By Farnoush Amiri/AP
The House committee investigating the Jan. 6 attack on the U.S. Capitol is going public with its findings. Lawmakers hope to show the American public how democracy came to the brink of disaster. The series of hearings that will take place over the next several weeks began with a prime-time opener Thursday night. More than 1,000 people have been interviewed by the panel, and only snippets of that testimony have been revealed to the public, mostly through court filings
The next round of hearings won't take place in prime time like the debut on Thursday, but lawmakers will go into greater detail about specific aspects of the insurrection.
Who will testify on Monday
Monday's hearing will focus on Trump's effort to spread his lies about a stolen election. Former President Donald Trump's campaign manager, Bill Stepien, was among the witnesses scheduled to testify Monday, though Stepien pulled out of the hearing shortly before it began citing a family emergency, according to the Associated Press. Stepien was subpoenaed for his public testimony.
Monday's witness list also includes BJay Pak, the top federal prosecutor in Atlanta who left his position on Jan. 4, 2021, a day after an audio recording was made public in which Trump called him a "never-Trumper"; Chris Stirewalt, the former political editor for Fox News; noted Washington elections attorney Benjamin Ginsberg; and Al Schmidt, a former city commissioner in Philadelphia.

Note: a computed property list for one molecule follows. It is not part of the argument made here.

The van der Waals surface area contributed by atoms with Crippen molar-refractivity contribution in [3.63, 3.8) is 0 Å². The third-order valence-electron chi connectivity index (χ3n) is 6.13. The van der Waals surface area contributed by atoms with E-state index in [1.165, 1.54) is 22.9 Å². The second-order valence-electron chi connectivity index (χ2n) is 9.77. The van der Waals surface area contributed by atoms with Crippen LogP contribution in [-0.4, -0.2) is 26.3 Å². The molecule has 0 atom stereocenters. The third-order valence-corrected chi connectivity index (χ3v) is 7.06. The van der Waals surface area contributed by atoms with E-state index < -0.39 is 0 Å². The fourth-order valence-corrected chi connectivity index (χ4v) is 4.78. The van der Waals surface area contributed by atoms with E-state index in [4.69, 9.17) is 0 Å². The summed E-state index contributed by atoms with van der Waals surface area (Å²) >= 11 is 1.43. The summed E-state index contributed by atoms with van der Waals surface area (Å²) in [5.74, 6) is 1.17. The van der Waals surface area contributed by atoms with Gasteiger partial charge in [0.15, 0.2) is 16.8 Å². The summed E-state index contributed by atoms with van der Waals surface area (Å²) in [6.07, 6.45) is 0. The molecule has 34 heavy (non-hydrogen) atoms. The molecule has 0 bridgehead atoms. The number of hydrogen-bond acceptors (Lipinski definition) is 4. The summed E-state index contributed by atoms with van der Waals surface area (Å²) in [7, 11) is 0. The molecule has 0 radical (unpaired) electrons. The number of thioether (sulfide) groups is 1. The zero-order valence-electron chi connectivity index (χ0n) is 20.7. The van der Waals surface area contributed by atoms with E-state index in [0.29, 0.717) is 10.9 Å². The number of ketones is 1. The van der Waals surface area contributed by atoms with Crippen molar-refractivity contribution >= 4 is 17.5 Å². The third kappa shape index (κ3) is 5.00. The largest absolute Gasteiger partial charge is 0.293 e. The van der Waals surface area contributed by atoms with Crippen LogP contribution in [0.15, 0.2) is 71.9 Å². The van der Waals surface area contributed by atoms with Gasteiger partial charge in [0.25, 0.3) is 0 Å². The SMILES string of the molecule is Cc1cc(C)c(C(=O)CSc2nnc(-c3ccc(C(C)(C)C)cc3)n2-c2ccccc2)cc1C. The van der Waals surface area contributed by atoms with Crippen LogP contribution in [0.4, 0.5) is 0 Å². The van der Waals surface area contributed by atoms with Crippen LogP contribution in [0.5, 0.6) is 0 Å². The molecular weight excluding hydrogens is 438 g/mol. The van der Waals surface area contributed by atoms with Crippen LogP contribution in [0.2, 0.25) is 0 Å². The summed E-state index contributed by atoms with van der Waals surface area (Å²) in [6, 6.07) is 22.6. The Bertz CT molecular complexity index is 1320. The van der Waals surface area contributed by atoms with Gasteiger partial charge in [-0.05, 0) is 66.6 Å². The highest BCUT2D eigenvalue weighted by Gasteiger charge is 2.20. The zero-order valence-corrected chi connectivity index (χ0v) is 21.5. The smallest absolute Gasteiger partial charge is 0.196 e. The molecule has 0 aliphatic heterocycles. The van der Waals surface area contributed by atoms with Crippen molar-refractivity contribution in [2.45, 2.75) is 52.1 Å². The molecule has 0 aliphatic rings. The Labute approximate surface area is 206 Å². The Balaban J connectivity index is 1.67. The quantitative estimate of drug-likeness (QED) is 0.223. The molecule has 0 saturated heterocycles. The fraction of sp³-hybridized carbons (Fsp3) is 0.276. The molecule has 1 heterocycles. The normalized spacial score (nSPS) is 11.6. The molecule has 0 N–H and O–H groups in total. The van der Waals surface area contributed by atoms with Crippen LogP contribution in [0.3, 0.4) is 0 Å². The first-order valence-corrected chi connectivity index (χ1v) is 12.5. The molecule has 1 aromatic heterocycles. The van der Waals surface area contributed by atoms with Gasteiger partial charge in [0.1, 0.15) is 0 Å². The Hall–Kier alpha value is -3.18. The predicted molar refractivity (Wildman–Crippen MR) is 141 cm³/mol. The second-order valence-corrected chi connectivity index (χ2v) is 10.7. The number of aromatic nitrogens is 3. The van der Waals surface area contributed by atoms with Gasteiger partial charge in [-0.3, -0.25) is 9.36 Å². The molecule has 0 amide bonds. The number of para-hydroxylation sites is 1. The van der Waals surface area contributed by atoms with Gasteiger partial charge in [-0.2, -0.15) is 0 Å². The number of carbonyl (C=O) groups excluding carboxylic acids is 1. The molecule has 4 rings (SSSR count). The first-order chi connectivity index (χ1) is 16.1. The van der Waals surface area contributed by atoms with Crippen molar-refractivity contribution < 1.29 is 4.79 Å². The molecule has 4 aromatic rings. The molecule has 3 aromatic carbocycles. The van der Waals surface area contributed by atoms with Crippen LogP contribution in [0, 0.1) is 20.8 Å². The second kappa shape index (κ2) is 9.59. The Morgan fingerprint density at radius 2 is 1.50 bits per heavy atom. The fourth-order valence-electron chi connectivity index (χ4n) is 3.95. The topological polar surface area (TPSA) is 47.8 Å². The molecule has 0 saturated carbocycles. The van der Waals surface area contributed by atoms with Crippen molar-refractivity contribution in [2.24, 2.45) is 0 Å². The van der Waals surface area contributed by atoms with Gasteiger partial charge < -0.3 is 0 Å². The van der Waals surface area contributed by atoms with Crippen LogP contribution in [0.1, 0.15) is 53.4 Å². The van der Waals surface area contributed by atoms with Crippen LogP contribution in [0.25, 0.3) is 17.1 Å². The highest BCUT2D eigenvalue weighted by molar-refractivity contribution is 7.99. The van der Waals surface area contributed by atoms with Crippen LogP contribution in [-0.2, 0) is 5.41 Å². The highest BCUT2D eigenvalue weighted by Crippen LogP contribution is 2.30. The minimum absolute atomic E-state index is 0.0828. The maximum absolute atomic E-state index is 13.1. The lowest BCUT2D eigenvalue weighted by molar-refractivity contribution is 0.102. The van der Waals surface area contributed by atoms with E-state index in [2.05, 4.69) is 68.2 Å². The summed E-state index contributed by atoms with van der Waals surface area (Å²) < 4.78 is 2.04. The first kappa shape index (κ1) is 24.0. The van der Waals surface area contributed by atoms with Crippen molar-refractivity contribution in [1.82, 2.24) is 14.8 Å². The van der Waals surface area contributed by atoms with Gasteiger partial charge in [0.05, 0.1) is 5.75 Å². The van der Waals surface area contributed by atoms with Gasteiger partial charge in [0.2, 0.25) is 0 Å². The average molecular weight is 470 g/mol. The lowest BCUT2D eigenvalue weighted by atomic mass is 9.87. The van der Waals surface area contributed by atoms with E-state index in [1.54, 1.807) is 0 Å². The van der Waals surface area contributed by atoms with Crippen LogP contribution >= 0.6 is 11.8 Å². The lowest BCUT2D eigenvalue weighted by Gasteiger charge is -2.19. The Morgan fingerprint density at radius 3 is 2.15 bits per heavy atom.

What the committee is expected to reveal
Rep. Liz Cheney of Wyoming, the Republican vice chair of the committee, said lawmakers will present evidence Monday showing that Trump "engaged in a massive effort to spread false and fraudulent information" that the election had been stolen — even though advisers and allies told him repeatedly he had lost.
The panel's probe has so far been divided into a series of focus areas, including the efforts by former President Trump and his allies to cast doubt on the election and halt the certification of President Joe Biden's victory; the financing and organizing of rallies in Washington that took place before the attack; security failures by Capitol Police and federal agencies; and the actions of the rioters themselves.
Associated Press writers Mary Clare Jalonick and Eric Tucker contributed to this report.
Previous coverage of the Jan. 6 Capitol insurrection
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